I wouldn't say that I really liked this book but I definitely found it interesting. I'm glad I read it but I don't know if I would read something like it again. It has it's moments, the end in particular is very good, and I enjoyed the unreliable narrator. If strange books about psychopaths in the 1700s sounds interesting to you, then you'd probably like it. It does have some intense descriptions of medical practices but all in all, it's a pretty good book. 

Monday, 11 February 2013

The Forgotten Queen - D.L. Bogdan

I was intrigued by The Forgotten Queen after reading Blood Sisters. I really enjoy some historical fiction and when reading the description, I realized that I didn't know much about Margaret Tudor. As someone who was so connected to one of the biggest figures in English History, I was curious how I had missed her. And so, I picked up this book.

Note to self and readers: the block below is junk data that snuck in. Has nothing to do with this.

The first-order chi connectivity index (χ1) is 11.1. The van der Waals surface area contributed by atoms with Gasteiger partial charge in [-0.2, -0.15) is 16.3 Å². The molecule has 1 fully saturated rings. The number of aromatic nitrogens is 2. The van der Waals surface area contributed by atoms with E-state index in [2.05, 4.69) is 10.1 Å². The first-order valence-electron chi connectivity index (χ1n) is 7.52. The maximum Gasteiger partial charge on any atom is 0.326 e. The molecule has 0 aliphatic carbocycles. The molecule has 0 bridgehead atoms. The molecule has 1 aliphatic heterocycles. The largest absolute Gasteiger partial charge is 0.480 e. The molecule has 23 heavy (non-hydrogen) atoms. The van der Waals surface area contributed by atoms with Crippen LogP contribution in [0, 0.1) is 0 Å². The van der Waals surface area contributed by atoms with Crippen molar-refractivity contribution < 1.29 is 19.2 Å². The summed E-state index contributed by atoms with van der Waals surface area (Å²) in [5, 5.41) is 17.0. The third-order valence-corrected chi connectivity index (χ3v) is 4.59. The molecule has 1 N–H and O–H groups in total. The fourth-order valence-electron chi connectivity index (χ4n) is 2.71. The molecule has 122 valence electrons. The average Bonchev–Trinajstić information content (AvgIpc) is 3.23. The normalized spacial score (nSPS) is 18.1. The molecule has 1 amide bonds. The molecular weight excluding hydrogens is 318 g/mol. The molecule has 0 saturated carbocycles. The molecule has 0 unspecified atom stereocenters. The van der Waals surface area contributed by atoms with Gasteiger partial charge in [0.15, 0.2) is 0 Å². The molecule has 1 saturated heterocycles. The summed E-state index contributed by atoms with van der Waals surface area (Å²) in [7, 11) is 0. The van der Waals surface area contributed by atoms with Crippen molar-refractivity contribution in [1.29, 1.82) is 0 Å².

Margaret Tudor was born to be married. She realizes this but doesn't expect her task to come to her so early in life. As a young teenager, she is sent north to Scotland to fulfill her destiny and become queen of the Scots in hopes of peace between England and Scotland. Margaret, however, just wants to feel loved and wanted, something that she fears she's been lacking all her life.

Margaret's search for love is the main theme of the book. As she goes on in her life and different things happen to her, she is constantly searching for someone to cling to while remaining a strong queen herself. She is aware that she has to be someone the country can rely on but she just wants someone that loves her as Margaret, not the Queen. 

I was drawn into this book quite quickly. Margaret is a very sympathetic figure in a tough situation. It's easy to root for her. However, as time goes on and she grows older and harder, she does drift from the reader a bit. Bogdan does a valiant job trying to make the best out of history but some parts are just hard to figure. On the whole, however, the reader just wants Margaret to be happy, something that seems very out of reach for the poor queen.